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March 26, 1999

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We must give care to the caregivers to help Americans provide long-term care for aging and ailing loved ones -- the size of the senior boom demands it. The length of our lives makes it more important than ever.

Vice President Al Gore
March 26, 1999

Today, Vice President Al Gore travels to New Hampshire where he holds a forum on long-term care and announces that the Administration will ask Congress to reauthorize and improve the Older Americans Act (OAA), creating a new National Family Caregiving Support Program. The Vice President will also highlight other important parts of the Administration's long-term care initiative that provide support to Americans with long-term care needs or their caregivers.

Critical Support For Caregivers And Older Americans. The Clinton-Gore Administration proposal for reauthorizing and improving the Older Americans Act would, for the first time, create a National Family Caregiving Support Program that would provide critical assistance for 250,000 families who care for older relatives with chronic illnesses or disabilities by enabling states to:

  • Provide quality respite care and other support services;
  • Offer critical information about community-based long-term care services that best meet families' needs;
  • Provide counseling and training, including teaching effective approaches for caregivers coping with new responsibilities and offering training for complex care needs.

Giving Older Americans Needed Services In Their Communities. The Older Americans Act also includes a number of critical programs for older Americans, including: home and community-based meals, rides for doctor or pharmacy visits, community service and assistance, protection against elder abuse, counseling, and help to address physical and emotional needs. In addition, daily activities in an estimated 2,500 senior centers and nearly 1,000 adult day care centers are provided by the Older Americans Act.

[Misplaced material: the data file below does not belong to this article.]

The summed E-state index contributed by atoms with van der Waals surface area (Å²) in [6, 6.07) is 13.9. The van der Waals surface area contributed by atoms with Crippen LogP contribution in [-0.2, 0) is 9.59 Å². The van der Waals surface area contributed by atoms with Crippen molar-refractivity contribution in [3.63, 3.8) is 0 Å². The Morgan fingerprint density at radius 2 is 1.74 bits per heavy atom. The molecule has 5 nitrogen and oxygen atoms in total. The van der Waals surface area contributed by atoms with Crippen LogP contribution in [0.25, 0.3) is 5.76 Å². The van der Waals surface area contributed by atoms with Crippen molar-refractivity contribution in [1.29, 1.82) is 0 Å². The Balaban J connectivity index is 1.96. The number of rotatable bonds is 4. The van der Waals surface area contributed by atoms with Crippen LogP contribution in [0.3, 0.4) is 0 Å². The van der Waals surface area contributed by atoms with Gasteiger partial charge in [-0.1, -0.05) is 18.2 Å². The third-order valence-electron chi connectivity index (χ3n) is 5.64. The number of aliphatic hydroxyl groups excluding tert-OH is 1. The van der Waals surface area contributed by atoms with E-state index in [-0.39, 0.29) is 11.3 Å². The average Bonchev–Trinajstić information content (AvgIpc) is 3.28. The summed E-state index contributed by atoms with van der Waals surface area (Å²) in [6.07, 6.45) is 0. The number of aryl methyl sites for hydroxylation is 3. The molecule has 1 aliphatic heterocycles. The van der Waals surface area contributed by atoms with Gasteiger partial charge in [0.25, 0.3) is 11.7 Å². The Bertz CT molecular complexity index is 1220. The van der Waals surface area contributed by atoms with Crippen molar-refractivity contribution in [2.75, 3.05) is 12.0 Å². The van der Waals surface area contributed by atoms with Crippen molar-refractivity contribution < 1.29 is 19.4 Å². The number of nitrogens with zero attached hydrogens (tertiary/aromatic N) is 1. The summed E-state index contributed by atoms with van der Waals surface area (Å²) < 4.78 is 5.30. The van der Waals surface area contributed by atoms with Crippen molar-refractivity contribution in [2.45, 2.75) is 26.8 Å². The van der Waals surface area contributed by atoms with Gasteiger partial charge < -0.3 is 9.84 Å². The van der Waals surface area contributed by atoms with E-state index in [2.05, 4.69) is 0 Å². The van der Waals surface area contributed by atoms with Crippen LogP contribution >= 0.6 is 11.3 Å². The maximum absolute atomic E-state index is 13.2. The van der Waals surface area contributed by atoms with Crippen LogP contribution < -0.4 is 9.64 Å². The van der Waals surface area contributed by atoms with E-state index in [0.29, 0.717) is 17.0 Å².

A Comprehensive Long-Term Care Agenda. The Vice President is urging Congress to pass other parts of the Administration's long-term care agenda, including:

  • A $1,000 tax credit for Americans with long-term care needs or to family members who care for and house their ill or disabled relatives, that would benefit roughly 2 million Americans;
  • A national campaign to educate Medicare beneficiaries about Medicare's limited coverage of long-term care and how best to evaluate their options, and provide all 39 million Medicare beneficiaries with critical information about long-term care options;
  • Having the federal government serve as a model employer by offering quality private long-term insurance to federal employees, allowing roughly 300,000 federal employees to participate;
  • Enabling states to cover home and community-based care to the same income levels as for nursing homes through Medicaid.

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